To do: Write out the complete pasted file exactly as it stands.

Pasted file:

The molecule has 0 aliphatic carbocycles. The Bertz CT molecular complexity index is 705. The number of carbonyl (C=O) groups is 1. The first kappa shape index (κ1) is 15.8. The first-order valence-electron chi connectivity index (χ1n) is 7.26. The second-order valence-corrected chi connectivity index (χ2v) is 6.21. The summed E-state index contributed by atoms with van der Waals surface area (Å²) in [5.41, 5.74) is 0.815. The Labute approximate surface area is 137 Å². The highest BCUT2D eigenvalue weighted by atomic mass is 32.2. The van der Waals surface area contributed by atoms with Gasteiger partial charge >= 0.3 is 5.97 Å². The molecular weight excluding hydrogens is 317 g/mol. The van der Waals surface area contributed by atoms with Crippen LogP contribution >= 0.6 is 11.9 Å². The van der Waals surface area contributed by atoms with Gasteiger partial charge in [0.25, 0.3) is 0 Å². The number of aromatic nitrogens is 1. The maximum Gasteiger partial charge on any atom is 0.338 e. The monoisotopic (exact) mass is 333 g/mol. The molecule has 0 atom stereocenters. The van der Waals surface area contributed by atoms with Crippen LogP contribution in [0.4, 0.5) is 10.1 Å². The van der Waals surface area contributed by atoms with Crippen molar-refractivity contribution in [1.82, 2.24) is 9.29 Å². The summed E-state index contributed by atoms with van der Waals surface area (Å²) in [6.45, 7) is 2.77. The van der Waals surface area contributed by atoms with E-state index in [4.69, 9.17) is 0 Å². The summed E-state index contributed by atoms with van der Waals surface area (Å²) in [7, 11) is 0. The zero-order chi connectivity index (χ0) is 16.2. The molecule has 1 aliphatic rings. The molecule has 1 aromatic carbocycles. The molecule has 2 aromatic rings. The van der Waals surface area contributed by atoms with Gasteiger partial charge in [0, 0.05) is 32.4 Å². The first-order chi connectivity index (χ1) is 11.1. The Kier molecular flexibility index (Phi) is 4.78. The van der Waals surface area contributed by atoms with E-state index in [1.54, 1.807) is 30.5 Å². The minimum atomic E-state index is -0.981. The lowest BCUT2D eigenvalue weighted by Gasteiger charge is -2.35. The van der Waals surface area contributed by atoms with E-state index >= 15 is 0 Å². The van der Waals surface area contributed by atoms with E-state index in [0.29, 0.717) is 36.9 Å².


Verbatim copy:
The molecule has 0 aliphatic carbocycles. The Bertz CT molecular complexity index is 705. The number of carbonyl (C=O) groups is 1. The first kappa shape index (κ1) is 15.8. The first-order valence-electron chi connectivity index (χ1n) is 7.26. The second-order valence-corrected chi connectivity index (χ2v) is 6.21. The summed E-state index contributed by atoms with van der Waals surface area (Å²) in [5.41, 5.74) is 0.815. The Labute approximate surface area is 137 Å². The highest BCUT2D eigenvalue weighted by atomic mass is 32.2. The van der Waals surface area contributed by atoms with Gasteiger partial charge >= 0.3 is 5.97 Å². The molecular weight excluding hydrogens is 317 g/mol. The van der Waals surface area contributed by atoms with Crippen LogP contribution >= 0.6 is 11.9 Å². The van der Waals surface area contributed by atoms with Gasteiger partial charge in [0.25, 0.3) is 0 Å². The number of aromatic nitrogens is 1. The maximum Gasteiger partial charge on any atom is 0.338 e. The monoisotopic (exact) mass is 333 g/mol. The molecule has 0 atom stereocenters. The van der Waals surface area contributed by atoms with Crippen LogP contribution in [0.4, 0.5) is 10.1 Å². The van der Waals surface area contributed by atoms with Crippen molar-refractivity contribution in [1.82, 2.24) is 9.29 Å². The summed E-state index contributed by atoms with van der Waals surface area (Å²) in [6.45, 7) is 2.77. The van der Waals surface area contributed by atoms with E-state index in [4.69, 9.17) is 0 Å². The summed E-state index contributed by atoms with van der Waals surface area (Å²) in [7, 11) is 0. The zero-order chi connectivity index (χ0) is 16.2. The molecule has 1 aliphatic rings. The molecule has 1 aromatic carbocycles. The molecule has 2 aromatic rings. The van der Waals surface area contributed by atoms with Gasteiger partial charge in [0, 0.05) is 32.4 Å². The first-order chi connectivity index (χ1) is 11.1. The Kier molecular flexibility index (Phi) is 4.78. The van der Waals surface area contributed by atoms with E-state index in [1.54, 1.807) is 30.5 Å². The minimum atomic E-state index is -0.981. The lowest BCUT2D eigenvalue weighted by Gasteiger charge is -2.35. The van der Waals surface area contributed by atoms with E-state index >= 15 is 0 Å². The van der Waals surface area contributed by atoms with E-state index in [0.29, 0.717) is 36.9 Å².